Network House Robinvale

Robinvale is a small rural town of approximately 8,000 – 10,000 people on the banks of the Murray River in North Western Victoria. Robinvale Network House is at the heart of this community.


Robinvale is a food bowl, growing 5% of the world’s almonds, 70% of Australia’s carrots and is the largest exporter of table grapes. Immigrants settle and work in the agriculture industry, making the community rich in diversity. Robinvale Network House plays a significant role in bridging community gaps, providing education programs and creating a vibrant place to live.


In early 2020, Jack Dang commenced the role of Co-ordinator of Robinvale NH, following in the footsteps of long-standing Co-ordinator and community leader, Carolyn Martinussen


Jack’s introduction to the Network House was as a learner in the boat license course, where he quickly realised the community value of their offerings. Jack volunteered for the house, enriching connections through his ethnic background. His principal aim is to practically help more immigrants settle and continue Carolyn’s great work.


In the 90’s the demographic of their community changed rapidly with a range of nationalities settling in the region to work on farms. Community cohesion and acceptance were big issues, and Carolyn saw the opportunity to support, welcome and bring new communities together.


Carolyn’s vision culminated in the development of the multicultural program originally called ‘Nachos, Gnulli and Nasi Goreng’ (Nachos for short) to help bridge multicultural gaps in the community. The program brought people together from different backgrounds, to learn cooking skills, engage in ACFE English language conversation classes and form friendships. The program was run by staff and volunteers and has been recognised as an invaluable asset by government agencies, employers and the community. Consequently, Robinvale NH’s profile lifted and everyone started coming to the house for guidance, education and support.  The program has initiated multicultural community festivals and secured funding through the Foundation for Rural and Regional Renewal (FRRR) for mental health events.  Robinvale NH is now recognised by large employers, government agencies, and community members as the place for real connection and action. Their work focuses on helping community members access resources, build knowledge and engage in ACFE English language programs.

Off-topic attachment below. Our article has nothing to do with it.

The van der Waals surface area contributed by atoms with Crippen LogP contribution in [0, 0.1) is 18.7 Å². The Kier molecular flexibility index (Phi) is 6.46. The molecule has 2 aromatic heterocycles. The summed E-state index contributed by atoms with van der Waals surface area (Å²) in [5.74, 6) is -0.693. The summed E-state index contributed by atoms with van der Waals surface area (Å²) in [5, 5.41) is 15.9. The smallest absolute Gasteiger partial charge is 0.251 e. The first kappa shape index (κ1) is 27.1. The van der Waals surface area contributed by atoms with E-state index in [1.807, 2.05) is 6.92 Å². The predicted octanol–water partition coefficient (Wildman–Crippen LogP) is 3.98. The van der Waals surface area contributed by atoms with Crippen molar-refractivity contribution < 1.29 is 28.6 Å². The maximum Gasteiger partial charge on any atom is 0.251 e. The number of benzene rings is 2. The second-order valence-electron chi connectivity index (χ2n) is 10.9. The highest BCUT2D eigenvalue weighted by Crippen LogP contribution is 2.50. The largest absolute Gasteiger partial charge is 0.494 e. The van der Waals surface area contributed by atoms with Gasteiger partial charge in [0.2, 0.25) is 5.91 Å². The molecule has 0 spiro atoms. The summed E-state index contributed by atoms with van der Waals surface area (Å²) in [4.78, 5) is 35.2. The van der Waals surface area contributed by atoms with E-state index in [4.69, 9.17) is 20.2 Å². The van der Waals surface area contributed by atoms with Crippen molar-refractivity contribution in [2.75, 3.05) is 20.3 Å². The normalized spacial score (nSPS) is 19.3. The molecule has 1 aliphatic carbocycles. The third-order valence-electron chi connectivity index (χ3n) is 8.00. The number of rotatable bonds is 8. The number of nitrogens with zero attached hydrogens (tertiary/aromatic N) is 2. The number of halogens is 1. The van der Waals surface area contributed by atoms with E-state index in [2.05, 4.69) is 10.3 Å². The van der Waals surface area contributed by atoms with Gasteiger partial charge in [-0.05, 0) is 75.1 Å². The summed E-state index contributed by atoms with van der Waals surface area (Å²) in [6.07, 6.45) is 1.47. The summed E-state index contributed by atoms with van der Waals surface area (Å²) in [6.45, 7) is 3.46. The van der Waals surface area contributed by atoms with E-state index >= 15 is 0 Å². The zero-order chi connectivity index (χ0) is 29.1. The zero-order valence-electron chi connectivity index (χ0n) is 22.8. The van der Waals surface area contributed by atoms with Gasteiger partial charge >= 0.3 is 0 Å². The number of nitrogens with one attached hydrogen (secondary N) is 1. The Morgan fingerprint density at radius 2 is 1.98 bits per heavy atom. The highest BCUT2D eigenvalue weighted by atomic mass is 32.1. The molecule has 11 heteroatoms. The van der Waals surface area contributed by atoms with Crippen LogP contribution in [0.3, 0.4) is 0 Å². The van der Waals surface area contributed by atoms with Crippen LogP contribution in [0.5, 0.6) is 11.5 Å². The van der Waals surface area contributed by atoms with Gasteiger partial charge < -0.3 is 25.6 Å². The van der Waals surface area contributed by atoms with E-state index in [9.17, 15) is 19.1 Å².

Jack Dang & Carolyn Martinussen - Robinvale Network House

Carolyn’s vision culminated in the development of the multicultural program originally called ‘Nachos, Gnulli and Nasi Goreng’ (Nachos for short) to help bridge multicultural gaps in the community. The program brought people together from different backgrounds, to learn cooking skills, engage in ACFE English language conversation classes and form friendships. The program was run by staff and volunteers and has been recognised as an invaluable asset by government agencies, employers and the community. Consequently, Robinvale NH’s profile lifted and everyone started coming to the house for guidance, education and support.


The program has initiated multicultural community festivals and secured funding through the Foundation for Rural and Regional Renewal (FRRR) for mental health events.


Robinvale NH is now recognised by large employers, government agencies, and community members as the place for real connection and action. Their work focuses on helping community members access resources, build knowledge and engage in ACFE English language programs.